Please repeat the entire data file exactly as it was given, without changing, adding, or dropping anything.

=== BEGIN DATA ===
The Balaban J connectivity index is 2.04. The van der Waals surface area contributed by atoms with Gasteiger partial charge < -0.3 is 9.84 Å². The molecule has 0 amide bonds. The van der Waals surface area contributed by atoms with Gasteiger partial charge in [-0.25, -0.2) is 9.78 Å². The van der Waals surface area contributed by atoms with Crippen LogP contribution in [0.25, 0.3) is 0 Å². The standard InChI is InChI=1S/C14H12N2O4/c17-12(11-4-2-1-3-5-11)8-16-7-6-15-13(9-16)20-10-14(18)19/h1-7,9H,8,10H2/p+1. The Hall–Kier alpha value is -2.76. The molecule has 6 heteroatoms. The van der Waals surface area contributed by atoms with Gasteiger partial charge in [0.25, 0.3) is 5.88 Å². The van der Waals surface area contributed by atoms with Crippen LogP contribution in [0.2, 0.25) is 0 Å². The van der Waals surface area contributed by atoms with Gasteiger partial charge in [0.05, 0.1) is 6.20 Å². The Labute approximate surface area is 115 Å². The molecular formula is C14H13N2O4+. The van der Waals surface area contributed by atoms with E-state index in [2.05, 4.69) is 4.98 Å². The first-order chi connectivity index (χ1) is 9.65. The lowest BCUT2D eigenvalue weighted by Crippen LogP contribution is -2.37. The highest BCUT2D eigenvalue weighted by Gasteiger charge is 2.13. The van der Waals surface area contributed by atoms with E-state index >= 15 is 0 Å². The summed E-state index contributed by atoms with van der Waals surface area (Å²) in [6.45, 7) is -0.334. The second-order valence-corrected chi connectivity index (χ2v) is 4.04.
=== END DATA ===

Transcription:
The Balaban J connectivity index is 2.04. The van der Waals surface area contributed by atoms with Gasteiger partial charge < -0.3 is 9.84 Å². The molecule has 0 amide bonds. The van der Waals surface area contributed by atoms with Gasteiger partial charge in [-0.25, -0.2) is 9.78 Å². The van der Waals surface area contributed by atoms with Crippen LogP contribution in [0.25, 0.3) is 0 Å². The standard InChI is InChI=1S/C14H12N2O4/c17-12(11-4-2-1-3-5-11)8-16-7-6-15-13(9-16)20-10-14(18)19/h1-7,9H,8,10H2/p+1. The Hall–Kier alpha value is -2.76. The molecule has 6 heteroatoms. The van der Waals surface area contributed by atoms with Gasteiger partial charge in [0.25, 0.3) is 5.88 Å². The van der Waals surface area contributed by atoms with Crippen LogP contribution in [0.2, 0.25) is 0 Å². The van der Waals surface area contributed by atoms with Gasteiger partial charge in [0.05, 0.1) is 6.20 Å². The Labute approximate surface area is 115 Å². The molecular formula is C14H13N2O4+. The van der Waals surface area contributed by atoms with E-state index in [2.05, 4.69) is 4.98 Å². The first-order chi connectivity index (χ1) is 9.65. The lowest BCUT2D eigenvalue weighted by Crippen LogP contribution is -2.37. The highest BCUT2D eigenvalue weighted by Gasteiger charge is 2.13. The van der Waals surface area contributed by atoms with E-state index >= 15 is 0 Å². The summed E-state index contributed by atoms with van der Waals surface area (Å²) in [6.45, 7) is -0.334. The second-order valence-corrected chi connectivity index (χ2v) is 4.04.